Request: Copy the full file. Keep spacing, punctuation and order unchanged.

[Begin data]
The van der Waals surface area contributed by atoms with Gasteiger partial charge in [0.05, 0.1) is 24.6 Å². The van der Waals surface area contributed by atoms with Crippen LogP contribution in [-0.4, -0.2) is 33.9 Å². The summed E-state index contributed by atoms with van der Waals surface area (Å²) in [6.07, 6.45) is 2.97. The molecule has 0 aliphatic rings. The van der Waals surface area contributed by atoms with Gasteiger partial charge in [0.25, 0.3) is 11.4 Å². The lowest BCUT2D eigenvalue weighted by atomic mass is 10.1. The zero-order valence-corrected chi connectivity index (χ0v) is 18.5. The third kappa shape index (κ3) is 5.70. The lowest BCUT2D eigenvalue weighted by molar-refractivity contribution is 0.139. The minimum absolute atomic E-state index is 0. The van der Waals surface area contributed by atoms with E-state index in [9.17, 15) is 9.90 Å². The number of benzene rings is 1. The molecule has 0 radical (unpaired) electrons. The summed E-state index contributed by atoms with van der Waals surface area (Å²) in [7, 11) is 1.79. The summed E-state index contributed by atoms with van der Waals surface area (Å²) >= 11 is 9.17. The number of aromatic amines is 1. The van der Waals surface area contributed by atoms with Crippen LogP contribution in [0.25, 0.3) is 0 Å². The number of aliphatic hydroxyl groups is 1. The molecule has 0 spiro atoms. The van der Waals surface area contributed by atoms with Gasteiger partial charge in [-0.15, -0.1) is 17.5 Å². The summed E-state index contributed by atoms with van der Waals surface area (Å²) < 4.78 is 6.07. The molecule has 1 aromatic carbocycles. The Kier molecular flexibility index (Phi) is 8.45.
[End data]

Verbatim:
The van der Waals surface area contributed by atoms with Gasteiger partial charge in [0.05, 0.1) is 24.6 Å². The van der Waals surface area contributed by atoms with Crippen LogP contribution in [-0.4, -0.2) is 33.9 Å². The summed E-state index contributed by atoms with van der Waals surface area (Å²) in [6.07, 6.45) is 2.97. The molecule has 0 aliphatic rings. The van der Waals surface area contributed by atoms with Gasteiger partial charge in [0.25, 0.3) is 11.4 Å². The lowest BCUT2D eigenvalue weighted by atomic mass is 10.1. The zero-order valence-corrected chi connectivity index (χ0v) is 18.5. The third kappa shape index (κ3) is 5.70. The lowest BCUT2D eigenvalue weighted by molar-refractivity contribution is 0.139. The minimum absolute atomic E-state index is 0. The van der Waals surface area contributed by atoms with E-state index in [9.17, 15) is 9.90 Å². The number of benzene rings is 1. The molecule has 0 radical (unpaired) electrons. The summed E-state index contributed by atoms with van der Waals surface area (Å²) in [7, 11) is 1.79. The summed E-state index contributed by atoms with van der Waals surface area (Å²) >= 11 is 9.17. The number of aromatic amines is 1. The van der Waals surface area contributed by atoms with Crippen LogP contribution in [0.25, 0.3) is 0 Å². The number of aliphatic hydroxyl groups is 1. The molecule has 0 spiro atoms. The van der Waals surface area contributed by atoms with Gasteiger partial charge in [-0.15, -0.1) is 17.5 Å². The summed E-state index contributed by atoms with van der Waals surface area (Å²) < 4.78 is 6.07. The molecule has 1 aromatic carbocycles. The Kier molecular flexibility index (Phi) is 8.45.